Because the new republic is a weak governing power in a galaxy teeming with literally millions of different species and cultures....just like the old Republic....which as you may recall, didn't even have a *standing army* until someone dropped a bunch of clones in their lap. Considering the crimes of The Empire and how it was born, I would expect the Galaxy to collectively be like "fuck this never again" and DEMAND the New Republic be 100% demilitarized. What's that? New Order threat? "WARMONGERING PROPAGANDA, FUCK YOU, I DON'T BELIEVE YOU." That's where the Resistance comes in as a disavowable proxy. (the general's speech confirmed this) They do the dirty work of fighting baddies that the Republic won't for domestic political reasons. Sort of like how the Peshmerga Kurds do the dirty work of fighting ISIS jihadis that Western ground troops won't for domestic political reasons. EDIT: oh and apparently that system they took out with the freaking MIRV'd long distance death star contained both the New Republic capitol and main fleet. Well shit lol. They really didn't make that clear in the film, maybe I missed it. IDK why that aspect of the destruction wasn't stressed more. I thought the scene itself was great and incredibly sad tho....I never understood why Lucas never added some kind of quick glimpse of Alderaan's surface before it dies.

Finally yes there's CGI but Lucas went nuts after episode 2 and was just abusing it and milking it dry for EVERY. LITTLE. THING.

TL;DR - A wizard did it, negro please! XD

I agree with most of this with a few exceptions...

I really liked the bit with the basketball tentacle monsters, I thought it was a good way to reintroduce Han after so long. I also did not think Ray was so great for a lot of reasons, I did not think she was bad, I just would not have put her on a list of good things about the movie.

I can see where you're coming from, and I agree with all the points you brought up regarding the Resistance, the First Order, etc. In fact, learning this information enhances the film because I now know the backstory of what happened. What frustrates me is that you have to go read the tie-in books (or online articles) to learn it. It's unreasonable to have a film convey so much backstory, especially when it covers a 30 year period like the film does, but even a line or two would work, such as Leia explaining to Finn why the Republic doesn't have a standing army. That would have summed everything up quickly and let me focus on the story instead of wondering why the Republic has such a pitifully tiny force to defend itself with, not to mention why it's called a Resistance instead of an army or a division or special forces, etc. Your theory about R2 waking up also makes a lot of sense, though it still feels like a convenient coincidence to me.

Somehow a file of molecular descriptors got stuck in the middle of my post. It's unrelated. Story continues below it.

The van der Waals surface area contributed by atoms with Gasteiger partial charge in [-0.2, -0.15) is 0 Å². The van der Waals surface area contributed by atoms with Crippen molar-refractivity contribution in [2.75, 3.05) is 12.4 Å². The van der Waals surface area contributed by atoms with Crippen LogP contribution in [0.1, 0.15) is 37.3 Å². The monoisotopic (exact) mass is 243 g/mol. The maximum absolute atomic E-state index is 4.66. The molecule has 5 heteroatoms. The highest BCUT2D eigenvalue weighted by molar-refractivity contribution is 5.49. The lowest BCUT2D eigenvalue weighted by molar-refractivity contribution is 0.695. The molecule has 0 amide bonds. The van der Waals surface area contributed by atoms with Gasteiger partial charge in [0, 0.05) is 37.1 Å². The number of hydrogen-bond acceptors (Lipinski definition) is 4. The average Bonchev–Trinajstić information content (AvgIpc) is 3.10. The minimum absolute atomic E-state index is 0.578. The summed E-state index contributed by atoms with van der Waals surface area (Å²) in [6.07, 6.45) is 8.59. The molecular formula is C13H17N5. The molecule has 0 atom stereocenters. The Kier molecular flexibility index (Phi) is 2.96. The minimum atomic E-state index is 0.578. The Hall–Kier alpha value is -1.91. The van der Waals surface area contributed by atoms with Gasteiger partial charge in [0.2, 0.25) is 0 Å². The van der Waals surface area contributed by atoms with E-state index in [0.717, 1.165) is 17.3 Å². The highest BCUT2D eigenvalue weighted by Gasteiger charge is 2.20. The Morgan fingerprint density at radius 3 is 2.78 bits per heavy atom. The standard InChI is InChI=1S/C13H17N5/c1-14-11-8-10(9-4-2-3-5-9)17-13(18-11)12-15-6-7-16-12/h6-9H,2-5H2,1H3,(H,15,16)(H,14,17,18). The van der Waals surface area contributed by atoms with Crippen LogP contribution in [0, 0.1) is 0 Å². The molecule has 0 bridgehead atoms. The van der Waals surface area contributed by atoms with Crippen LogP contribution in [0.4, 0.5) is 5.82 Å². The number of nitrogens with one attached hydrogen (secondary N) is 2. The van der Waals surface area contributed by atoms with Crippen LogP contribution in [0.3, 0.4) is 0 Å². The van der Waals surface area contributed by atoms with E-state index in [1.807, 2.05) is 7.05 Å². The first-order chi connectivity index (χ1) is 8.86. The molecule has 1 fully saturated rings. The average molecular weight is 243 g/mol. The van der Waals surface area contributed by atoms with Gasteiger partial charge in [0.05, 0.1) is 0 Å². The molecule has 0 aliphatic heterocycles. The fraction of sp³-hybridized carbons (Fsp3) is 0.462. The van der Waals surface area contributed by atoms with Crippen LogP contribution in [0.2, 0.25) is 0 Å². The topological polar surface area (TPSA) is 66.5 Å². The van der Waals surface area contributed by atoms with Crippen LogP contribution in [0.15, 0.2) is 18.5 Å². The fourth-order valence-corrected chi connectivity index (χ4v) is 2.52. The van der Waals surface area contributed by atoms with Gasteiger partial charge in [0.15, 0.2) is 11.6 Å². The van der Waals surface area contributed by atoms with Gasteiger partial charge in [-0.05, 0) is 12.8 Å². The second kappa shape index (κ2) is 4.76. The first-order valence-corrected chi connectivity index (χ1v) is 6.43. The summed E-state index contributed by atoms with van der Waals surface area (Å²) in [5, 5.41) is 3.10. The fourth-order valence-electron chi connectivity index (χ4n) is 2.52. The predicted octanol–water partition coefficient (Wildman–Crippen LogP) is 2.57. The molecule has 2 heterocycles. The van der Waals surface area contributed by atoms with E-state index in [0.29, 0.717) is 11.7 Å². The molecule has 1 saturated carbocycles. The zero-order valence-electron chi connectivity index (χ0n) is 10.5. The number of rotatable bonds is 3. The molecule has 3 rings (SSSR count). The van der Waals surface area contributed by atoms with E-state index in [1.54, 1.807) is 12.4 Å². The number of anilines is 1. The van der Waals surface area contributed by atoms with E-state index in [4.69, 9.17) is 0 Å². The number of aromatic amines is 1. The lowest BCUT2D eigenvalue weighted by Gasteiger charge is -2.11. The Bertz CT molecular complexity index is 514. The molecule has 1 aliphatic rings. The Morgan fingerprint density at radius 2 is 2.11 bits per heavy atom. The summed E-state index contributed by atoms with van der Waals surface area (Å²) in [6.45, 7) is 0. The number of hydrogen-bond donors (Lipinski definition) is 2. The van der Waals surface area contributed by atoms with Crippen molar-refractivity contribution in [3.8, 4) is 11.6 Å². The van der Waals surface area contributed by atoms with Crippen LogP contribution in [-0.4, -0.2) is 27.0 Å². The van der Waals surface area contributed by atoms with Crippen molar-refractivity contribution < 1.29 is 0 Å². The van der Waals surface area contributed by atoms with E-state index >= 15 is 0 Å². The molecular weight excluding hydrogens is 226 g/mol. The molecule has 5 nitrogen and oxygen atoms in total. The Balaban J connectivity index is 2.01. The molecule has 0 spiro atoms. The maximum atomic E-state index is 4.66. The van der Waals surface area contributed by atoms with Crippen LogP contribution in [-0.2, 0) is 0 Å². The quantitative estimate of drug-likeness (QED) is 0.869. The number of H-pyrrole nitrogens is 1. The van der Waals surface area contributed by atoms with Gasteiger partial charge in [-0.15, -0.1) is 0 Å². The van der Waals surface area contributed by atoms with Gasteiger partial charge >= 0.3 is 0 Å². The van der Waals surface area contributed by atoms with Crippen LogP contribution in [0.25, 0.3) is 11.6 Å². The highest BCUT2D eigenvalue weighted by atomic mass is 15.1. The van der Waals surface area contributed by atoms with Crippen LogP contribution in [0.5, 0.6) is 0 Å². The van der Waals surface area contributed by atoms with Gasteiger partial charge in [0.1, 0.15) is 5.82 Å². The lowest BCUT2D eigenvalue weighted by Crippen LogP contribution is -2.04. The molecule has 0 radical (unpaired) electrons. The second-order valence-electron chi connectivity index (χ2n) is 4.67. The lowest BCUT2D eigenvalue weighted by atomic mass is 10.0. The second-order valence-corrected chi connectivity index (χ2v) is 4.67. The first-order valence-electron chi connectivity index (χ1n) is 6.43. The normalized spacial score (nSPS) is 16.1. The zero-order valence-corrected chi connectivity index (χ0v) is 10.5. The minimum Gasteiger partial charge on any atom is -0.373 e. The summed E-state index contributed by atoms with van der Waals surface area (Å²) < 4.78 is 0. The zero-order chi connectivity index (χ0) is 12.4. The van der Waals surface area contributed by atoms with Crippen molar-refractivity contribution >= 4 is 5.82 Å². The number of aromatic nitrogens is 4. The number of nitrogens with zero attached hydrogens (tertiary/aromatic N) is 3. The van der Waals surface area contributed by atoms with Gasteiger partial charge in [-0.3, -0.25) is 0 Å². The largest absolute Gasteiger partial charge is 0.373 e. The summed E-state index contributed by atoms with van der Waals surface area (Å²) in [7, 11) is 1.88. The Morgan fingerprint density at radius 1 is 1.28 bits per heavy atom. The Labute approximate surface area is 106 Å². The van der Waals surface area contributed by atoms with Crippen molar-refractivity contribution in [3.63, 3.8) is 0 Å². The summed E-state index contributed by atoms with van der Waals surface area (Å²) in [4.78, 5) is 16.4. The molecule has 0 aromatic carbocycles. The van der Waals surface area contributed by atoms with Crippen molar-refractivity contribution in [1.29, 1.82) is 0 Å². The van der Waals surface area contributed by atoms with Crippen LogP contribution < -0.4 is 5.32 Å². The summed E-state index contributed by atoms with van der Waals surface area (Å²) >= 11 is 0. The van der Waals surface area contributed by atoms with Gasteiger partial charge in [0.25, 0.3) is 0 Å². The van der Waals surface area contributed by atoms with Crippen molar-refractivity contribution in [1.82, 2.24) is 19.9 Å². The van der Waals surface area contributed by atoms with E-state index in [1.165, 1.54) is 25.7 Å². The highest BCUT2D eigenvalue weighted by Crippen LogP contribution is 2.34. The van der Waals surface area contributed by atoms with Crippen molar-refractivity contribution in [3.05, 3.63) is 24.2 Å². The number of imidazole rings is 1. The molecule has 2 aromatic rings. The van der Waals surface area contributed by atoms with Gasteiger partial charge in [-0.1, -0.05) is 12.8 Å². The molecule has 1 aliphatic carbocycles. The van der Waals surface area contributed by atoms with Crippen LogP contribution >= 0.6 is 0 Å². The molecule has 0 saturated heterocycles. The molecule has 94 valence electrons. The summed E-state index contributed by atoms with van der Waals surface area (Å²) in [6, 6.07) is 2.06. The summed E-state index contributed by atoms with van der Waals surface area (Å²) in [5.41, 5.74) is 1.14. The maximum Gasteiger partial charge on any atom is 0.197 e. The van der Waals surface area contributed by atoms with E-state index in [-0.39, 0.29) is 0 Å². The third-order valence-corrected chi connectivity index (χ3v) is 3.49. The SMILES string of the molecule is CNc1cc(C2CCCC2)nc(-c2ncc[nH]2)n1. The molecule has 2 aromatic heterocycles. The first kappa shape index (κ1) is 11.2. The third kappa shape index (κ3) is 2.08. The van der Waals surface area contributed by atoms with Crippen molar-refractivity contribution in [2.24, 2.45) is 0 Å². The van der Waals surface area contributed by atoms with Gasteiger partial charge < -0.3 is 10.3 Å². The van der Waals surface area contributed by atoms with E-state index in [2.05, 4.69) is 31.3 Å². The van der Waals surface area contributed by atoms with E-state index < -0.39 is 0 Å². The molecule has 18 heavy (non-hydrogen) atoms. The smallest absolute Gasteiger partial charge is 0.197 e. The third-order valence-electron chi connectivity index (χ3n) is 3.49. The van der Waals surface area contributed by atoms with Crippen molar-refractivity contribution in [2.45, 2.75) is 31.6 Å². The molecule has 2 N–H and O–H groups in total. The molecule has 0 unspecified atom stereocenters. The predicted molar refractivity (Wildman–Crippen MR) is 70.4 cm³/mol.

As for expectations, I actually didn't have that many (in a good way; I wasn't expecting the film to be terrible). All I really wanted was to have my childhood heroes come back and help save the day, and to some degree I got that, but I was far less hyped for the film than I was for Revenge ten years ago. Still, I'm planning to go see the movie again later today, so I'm really hoping giving the film some distance will help me like it more.


I thought the movie was pretty good, although I would have liked the ace pilot at the start to get more screen time. I can't remember the whole movie too clearly, but it would have been better if they'd made it clearer what was going on when Starkiller Base was firing its multi-target death laser at the Hosnian system. Also, Starkiller Base itself seems impractical, if it only takes two shots to drain a star completely. How are you going to fire the weapon again after that? At least the Death Star was mobile and didn't need to rely on draining a star to blow planets up.